LANSING, Mich. -- Several hundred union members lobbied Michigan lawmakers Tuesday to vote against proposals that they say would threaten collective bargaining rights. Meanwhile, smaller groups of activists and tea party members rallied outside the state Capitol against a variety of proposals that would eliminate tax exemptions, tax pensions and cut school funding, among other things.
The protests likely will become common now that Republican Gov. Rick Snyder has rolled out his budget proposal for the fiscal year that starts Oct. 1.
Snyder's $45.9 billion budget proposal, detailed last week, has upset many people for many reasons. Among them, it will cut school funding and get rid of many personal tax breaks while attempting to lower taxes paid by many businesses.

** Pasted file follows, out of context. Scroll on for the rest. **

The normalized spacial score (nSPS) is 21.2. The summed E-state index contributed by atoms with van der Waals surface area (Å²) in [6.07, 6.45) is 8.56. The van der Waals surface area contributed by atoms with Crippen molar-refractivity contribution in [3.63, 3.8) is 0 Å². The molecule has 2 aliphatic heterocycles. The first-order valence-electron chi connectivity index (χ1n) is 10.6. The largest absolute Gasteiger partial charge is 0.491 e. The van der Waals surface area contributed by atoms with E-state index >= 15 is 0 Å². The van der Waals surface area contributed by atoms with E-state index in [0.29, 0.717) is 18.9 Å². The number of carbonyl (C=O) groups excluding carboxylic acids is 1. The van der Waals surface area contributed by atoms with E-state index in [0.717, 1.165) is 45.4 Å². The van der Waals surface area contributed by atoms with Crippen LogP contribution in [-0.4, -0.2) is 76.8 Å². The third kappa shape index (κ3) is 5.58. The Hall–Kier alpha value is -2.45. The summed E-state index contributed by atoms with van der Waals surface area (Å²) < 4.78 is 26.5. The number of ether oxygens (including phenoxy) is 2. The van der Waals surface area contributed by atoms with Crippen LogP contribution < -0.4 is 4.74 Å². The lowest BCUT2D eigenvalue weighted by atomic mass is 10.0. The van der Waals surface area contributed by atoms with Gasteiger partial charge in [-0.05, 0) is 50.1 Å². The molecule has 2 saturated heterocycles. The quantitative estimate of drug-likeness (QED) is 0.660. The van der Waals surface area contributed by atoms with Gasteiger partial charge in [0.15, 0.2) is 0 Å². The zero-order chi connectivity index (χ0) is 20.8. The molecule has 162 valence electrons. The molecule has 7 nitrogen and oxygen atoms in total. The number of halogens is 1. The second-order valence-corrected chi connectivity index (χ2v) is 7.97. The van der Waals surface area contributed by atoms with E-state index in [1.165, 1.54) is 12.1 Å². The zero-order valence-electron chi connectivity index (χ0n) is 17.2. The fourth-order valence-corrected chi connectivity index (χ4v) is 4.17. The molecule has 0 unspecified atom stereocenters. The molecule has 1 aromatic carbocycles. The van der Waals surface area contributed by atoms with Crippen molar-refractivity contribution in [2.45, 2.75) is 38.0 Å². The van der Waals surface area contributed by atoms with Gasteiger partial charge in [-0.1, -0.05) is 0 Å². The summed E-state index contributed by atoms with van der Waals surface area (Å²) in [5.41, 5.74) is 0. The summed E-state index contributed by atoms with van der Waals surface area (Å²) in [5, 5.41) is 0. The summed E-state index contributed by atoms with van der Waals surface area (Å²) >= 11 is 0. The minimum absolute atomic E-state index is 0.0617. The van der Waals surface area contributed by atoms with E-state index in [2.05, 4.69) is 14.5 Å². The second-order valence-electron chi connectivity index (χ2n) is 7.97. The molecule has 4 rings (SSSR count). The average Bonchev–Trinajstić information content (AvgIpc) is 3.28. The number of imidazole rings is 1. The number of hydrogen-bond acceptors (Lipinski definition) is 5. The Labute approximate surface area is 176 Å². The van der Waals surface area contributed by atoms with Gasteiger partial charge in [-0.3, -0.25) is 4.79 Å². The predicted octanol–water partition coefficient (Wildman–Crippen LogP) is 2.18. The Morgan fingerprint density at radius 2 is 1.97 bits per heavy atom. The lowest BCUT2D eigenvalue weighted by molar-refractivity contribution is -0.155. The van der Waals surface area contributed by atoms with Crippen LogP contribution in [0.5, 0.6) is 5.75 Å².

Snyder's administration has said it's a tough but necessary plan for shared sacrifice as Michigan tries to rebound from long-standing economic and state government budget problems, including a projected $1.8 billion shortfall for the fiscal year starting Oct. 1.
Many protesters, however, said they thought Snyder's proposal was an attack on unions similar to a bill being pushed by Wisconsin's new Republican governor. They said they were inspired to turn out by eight straight days of protests that have drawn tens of thousands of people to the Wisconsin Capitol.
Sally McNamara, a teacher with Adrian schools and member of the Michigan Education Association union, took advantage of a snow day in her district to join protesters in Lansing.
"I'm here to support my union brothers and sisters," McNamara said. "Without unions, there's be no weekends. There'd be no reasonable way to feed our families."
Temperatures were below 20 degrees in Lansing on Tuesday morning, but the sun was out and winds weren't very brisk.